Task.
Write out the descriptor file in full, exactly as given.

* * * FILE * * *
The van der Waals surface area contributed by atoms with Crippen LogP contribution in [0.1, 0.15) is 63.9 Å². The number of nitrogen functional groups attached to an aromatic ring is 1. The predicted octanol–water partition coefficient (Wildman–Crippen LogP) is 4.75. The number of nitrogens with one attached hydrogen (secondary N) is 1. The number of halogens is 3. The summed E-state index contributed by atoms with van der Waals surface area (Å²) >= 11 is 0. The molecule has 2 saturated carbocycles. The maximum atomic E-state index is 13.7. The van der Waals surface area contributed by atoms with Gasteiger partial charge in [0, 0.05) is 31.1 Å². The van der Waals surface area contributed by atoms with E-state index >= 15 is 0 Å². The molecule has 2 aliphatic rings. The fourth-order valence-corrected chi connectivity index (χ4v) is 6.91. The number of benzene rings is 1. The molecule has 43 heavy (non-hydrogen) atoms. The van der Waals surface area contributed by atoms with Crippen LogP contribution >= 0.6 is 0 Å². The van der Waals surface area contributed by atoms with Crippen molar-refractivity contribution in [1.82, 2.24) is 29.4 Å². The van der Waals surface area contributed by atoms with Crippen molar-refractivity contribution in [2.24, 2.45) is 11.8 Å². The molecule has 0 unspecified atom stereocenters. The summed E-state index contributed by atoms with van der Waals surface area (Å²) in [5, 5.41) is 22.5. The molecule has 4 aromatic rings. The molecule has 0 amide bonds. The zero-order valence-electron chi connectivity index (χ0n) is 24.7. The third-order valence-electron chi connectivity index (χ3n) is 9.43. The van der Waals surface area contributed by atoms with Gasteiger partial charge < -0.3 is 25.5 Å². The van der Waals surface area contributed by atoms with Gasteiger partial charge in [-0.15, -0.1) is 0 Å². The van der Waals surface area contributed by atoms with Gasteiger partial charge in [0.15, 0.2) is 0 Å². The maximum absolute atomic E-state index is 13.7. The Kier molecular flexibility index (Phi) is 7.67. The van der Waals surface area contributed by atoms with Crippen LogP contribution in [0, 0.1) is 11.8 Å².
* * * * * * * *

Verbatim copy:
The van der Waals surface area contributed by atoms with Crippen LogP contribution in [0.1, 0.15) is 63.9 Å². The number of nitrogen functional groups attached to an aromatic ring is 1. The predicted octanol–water partition coefficient (Wildman–Crippen LogP) is 4.75. The number of nitrogens with one attached hydrogen (secondary N) is 1. The number of halogens is 3. The summed E-state index contributed by atoms with van der Waals surface area (Å²) >= 11 is 0. The molecule has 2 saturated carbocycles. The maximum atomic E-state index is 13.7. The van der Waals surface area contributed by atoms with Gasteiger partial charge in [0, 0.05) is 31.1 Å². The van der Waals surface area contributed by atoms with E-state index >= 15 is 0 Å². The molecule has 2 aliphatic rings. The fourth-order valence-corrected chi connectivity index (χ4v) is 6.91. The number of benzene rings is 1. The molecule has 43 heavy (non-hydrogen) atoms. The van der Waals surface area contributed by atoms with Crippen LogP contribution >= 0.6 is 0 Å². The van der Waals surface area contributed by atoms with Crippen molar-refractivity contribution in [1.82, 2.24) is 29.4 Å². The van der Waals surface area contributed by atoms with Crippen molar-refractivity contribution in [2.24, 2.45) is 11.8 Å². The molecule has 0 unspecified atom stereocenters. The summed E-state index contributed by atoms with van der Waals surface area (Å²) in [5, 5.41) is 22.5. The molecule has 4 aromatic rings. The molecule has 0 amide bonds. The zero-order valence-electron chi connectivity index (χ0n) is 24.7. The third-order valence-electron chi connectivity index (χ3n) is 9.43. The van der Waals surface area contributed by atoms with Gasteiger partial charge < -0.3 is 25.5 Å². The van der Waals surface area contributed by atoms with Gasteiger partial charge in [-0.15, -0.1) is 0 Å². The van der Waals surface area contributed by atoms with Gasteiger partial charge in [0.15, 0.2) is 0 Å². The maximum absolute atomic E-state index is 13.7. The Kier molecular flexibility index (Phi) is 7.67. The van der Waals surface area contributed by atoms with Crippen LogP contribution in [0, 0.1) is 11.8 Å².